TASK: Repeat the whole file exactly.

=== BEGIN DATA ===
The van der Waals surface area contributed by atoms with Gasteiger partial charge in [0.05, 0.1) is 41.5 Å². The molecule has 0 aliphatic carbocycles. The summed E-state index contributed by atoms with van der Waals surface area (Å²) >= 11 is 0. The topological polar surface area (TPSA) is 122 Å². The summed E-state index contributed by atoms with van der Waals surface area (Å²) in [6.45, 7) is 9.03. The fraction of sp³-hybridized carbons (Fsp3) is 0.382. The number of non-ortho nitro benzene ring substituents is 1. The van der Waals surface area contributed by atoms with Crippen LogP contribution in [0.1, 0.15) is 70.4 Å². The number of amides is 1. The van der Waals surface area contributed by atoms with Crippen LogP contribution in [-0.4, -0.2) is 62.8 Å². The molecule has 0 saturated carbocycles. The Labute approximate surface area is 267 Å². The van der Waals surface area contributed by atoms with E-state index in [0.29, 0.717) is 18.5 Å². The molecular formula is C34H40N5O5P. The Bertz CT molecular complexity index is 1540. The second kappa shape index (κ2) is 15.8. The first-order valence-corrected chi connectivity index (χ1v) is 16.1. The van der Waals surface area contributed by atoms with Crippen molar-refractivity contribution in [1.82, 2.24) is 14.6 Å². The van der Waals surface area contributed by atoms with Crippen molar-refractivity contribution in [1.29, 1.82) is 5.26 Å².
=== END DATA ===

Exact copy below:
The van der Waals surface area contributed by atoms with Gasteiger partial charge in [0.05, 0.1) is 41.5 Å². The molecule has 0 aliphatic carbocycles. The summed E-state index contributed by atoms with van der Waals surface area (Å²) >= 11 is 0. The topological polar surface area (TPSA) is 122 Å². The summed E-state index contributed by atoms with van der Waals surface area (Å²) in [6.45, 7) is 9.03. The fraction of sp³-hybridized carbons (Fsp3) is 0.382. The number of non-ortho nitro benzene ring substituents is 1. The van der Waals surface area contributed by atoms with Crippen LogP contribution in [0.1, 0.15) is 70.4 Å². The number of amides is 1. The van der Waals surface area contributed by atoms with Crippen LogP contribution in [-0.4, -0.2) is 62.8 Å². The molecule has 0 saturated carbocycles. The Labute approximate surface area is 267 Å². The van der Waals surface area contributed by atoms with E-state index in [0.29, 0.717) is 18.5 Å². The molecular formula is C34H40N5O5P. The Bertz CT molecular complexity index is 1540. The second kappa shape index (κ2) is 15.8. The first-order valence-corrected chi connectivity index (χ1v) is 16.1. The van der Waals surface area contributed by atoms with Crippen molar-refractivity contribution in [1.82, 2.24) is 14.6 Å². The van der Waals surface area contributed by atoms with Crippen molar-refractivity contribution in [1.29, 1.82) is 5.26 Å².